UK Government says accessibility for all must be at core of new transport technologies


The UK Government has reaffirmed its commitment that new modes of transport and pioneering technologies should transform travel for older people and those with disabilities, as part of its long-term aim of making the entire mobility ecosystem accessible by all users.

The government notes that transport is vital for connecting people right across the country, but those with disabilities or mobility issues can sometimes face unacceptable barriers to travel. Speaking at an event in Bristol, the UK’s Future of Mobility Minister, Jesse Norman has set out that new technologies including self-driving vehicles and the increased use of mobile apps have the potential to revolutionize everyday journeys for people with mobility issues, and this must be a key consideration for those companies developing future transport. In its ‘Future of mobility: urban strategy’ policy document that was launched in March, the government declared that transport innovations must be accessible by design in order to empower independent travel, in line with the 2018 Inclusive Transport Strategy which stated that advances in technology should provide opportunities for all by 2030.

The government highlights several recent projects that combine accessible mobility with a range of new transport innovations, including:

  • The world’s first trials of self-driving vehicles for blind veterans. A joint venture launched by Blind Veterans UK and Aurrigo in April, the self-driving pods are equipped with accessible features including bright color edges, door openings and an external sounds system that changes tone and rate when objects in the path are detected.
  • The Flourish multi-sector collaboration that has been helping to advance the successful implementation of connected and autonomous vehicles (CAVs) in the UK, by developing services and capabilities that can be harnessed to enhance and enable travel for older adults and those with mobility-related conditions.
  • Developed by a Sunderland-based company, assist-Mi is an assistance app that offers help to disabled people using a unique combination of location-based technologies and two-way messaging, giving them more independence when accessing everyday goods and services.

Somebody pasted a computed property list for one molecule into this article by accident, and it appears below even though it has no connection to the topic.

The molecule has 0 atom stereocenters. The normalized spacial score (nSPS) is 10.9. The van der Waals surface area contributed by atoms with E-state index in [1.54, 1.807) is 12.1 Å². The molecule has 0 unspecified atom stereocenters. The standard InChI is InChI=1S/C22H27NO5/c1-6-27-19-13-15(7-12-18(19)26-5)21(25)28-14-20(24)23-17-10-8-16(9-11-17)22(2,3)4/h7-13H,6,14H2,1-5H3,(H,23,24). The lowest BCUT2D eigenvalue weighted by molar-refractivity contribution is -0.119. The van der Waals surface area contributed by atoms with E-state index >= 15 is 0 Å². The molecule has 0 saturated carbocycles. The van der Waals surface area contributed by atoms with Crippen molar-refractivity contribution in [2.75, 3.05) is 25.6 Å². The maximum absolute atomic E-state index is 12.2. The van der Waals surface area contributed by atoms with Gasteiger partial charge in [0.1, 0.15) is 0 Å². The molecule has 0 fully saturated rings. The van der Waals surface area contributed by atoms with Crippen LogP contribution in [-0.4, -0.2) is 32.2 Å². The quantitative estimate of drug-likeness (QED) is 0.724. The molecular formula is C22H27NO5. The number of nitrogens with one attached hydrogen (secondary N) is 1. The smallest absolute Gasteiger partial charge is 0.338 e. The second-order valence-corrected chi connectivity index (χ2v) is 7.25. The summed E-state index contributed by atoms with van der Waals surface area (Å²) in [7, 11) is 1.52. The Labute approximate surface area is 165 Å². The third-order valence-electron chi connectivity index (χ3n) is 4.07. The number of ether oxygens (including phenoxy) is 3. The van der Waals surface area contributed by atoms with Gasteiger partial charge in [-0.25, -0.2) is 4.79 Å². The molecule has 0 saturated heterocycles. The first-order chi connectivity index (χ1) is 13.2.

• Humanising Autonomy, a company that is helping to ensure self-driving vehicles are safe by predicting pedestrian intent, with the technology designed with the most vulnerable road users in mind, such as the elderly, disabled people, and children.

Speaking at the Flourish project’s final event, Norman said, “Self-driving technologies could greatly improve the mobility of vulnerable user groups, helping to address problems of isolation and loneliness across the country. The needs of older people, and those with visible or hidden disabilities, must be at the heart of all new modes of transport.”

Chair of the Disabled Persons Transport Advisory Committee, Keith Richards, noted, “Self-driving vehicles offer increased independence and options for travel, but accessibility has to be at the center of the development of the technology. The diverse needs of users, both inside and out of the vehicle, need to be considered from the outset, as not everyone will react to an automated vehicle in the same way. People with hearing or visual disabilities, for example, need to be properly recognized and safeguarded.

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Adam joined the company in 1994, and has been News Editor of TTT since 2009. In his other role as Circulation Manager, he helped create the original Traffic Technology International distribution list 23 years ago, and has been working on it ever since. Outside of work, he is a keen fisherman, runs a drumming band, and plays an ancient version of cricket.